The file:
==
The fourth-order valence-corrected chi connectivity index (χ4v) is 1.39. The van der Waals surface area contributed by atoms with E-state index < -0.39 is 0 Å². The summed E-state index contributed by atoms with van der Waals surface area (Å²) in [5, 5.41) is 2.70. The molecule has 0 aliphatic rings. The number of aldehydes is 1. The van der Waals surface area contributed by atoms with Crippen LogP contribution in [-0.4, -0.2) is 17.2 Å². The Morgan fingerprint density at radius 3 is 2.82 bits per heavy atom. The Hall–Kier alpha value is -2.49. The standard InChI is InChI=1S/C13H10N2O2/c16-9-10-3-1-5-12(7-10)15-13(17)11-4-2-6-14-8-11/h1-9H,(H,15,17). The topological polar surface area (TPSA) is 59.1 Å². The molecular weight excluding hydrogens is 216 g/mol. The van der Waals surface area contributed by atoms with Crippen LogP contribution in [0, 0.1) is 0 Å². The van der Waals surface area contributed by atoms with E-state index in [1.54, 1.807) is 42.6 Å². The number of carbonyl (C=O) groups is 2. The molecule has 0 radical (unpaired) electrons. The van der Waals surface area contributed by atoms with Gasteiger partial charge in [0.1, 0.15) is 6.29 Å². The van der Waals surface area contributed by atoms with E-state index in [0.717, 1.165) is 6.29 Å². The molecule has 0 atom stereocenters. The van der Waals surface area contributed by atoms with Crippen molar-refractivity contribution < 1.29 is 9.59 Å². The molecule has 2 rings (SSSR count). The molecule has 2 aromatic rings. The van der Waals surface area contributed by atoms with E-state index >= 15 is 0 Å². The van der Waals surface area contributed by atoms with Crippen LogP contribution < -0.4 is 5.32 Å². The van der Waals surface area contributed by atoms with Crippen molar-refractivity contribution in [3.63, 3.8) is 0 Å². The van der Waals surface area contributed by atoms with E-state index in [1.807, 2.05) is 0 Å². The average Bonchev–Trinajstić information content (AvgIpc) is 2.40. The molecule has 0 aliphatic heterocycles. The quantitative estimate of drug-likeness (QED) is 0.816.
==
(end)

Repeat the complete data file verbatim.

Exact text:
The fourth-order valence-corrected chi connectivity index (χ4v) is 1.39. The van der Waals surface area contributed by atoms with E-state index < -0.39 is 0 Å². The summed E-state index contributed by atoms with van der Waals surface area (Å²) in [5, 5.41) is 2.70. The molecule has 0 aliphatic rings. The number of aldehydes is 1. The van der Waals surface area contributed by atoms with Crippen LogP contribution in [-0.4, -0.2) is 17.2 Å². The Morgan fingerprint density at radius 3 is 2.82 bits per heavy atom. The Hall–Kier alpha value is -2.49. The standard InChI is InChI=1S/C13H10N2O2/c16-9-10-3-1-5-12(7-10)15-13(17)11-4-2-6-14-8-11/h1-9H,(H,15,17). The topological polar surface area (TPSA) is 59.1 Å². The molecular weight excluding hydrogens is 216 g/mol. The van der Waals surface area contributed by atoms with Crippen LogP contribution in [0, 0.1) is 0 Å². The van der Waals surface area contributed by atoms with E-state index in [1.54, 1.807) is 42.6 Å². The number of carbonyl (C=O) groups is 2. The molecule has 0 radical (unpaired) electrons. The van der Waals surface area contributed by atoms with Gasteiger partial charge in [0.1, 0.15) is 6.29 Å². The van der Waals surface area contributed by atoms with E-state index in [0.717, 1.165) is 6.29 Å². The molecule has 0 atom stereocenters. The van der Waals surface area contributed by atoms with Crippen molar-refractivity contribution < 1.29 is 9.59 Å². The molecule has 2 rings (SSSR count). The molecule has 2 aromatic rings. The van der Waals surface area contributed by atoms with E-state index >= 15 is 0 Å². The van der Waals surface area contributed by atoms with Crippen LogP contribution < -0.4 is 5.32 Å². The van der Waals surface area contributed by atoms with Crippen molar-refractivity contribution in [3.63, 3.8) is 0 Å². The van der Waals surface area contributed by atoms with E-state index in [1.807, 2.05) is 0 Å². The average Bonchev–Trinajstić information content (AvgIpc) is 2.40. The molecule has 0 aliphatic heterocycles. The quantitative estimate of drug-likeness (QED) is 0.816.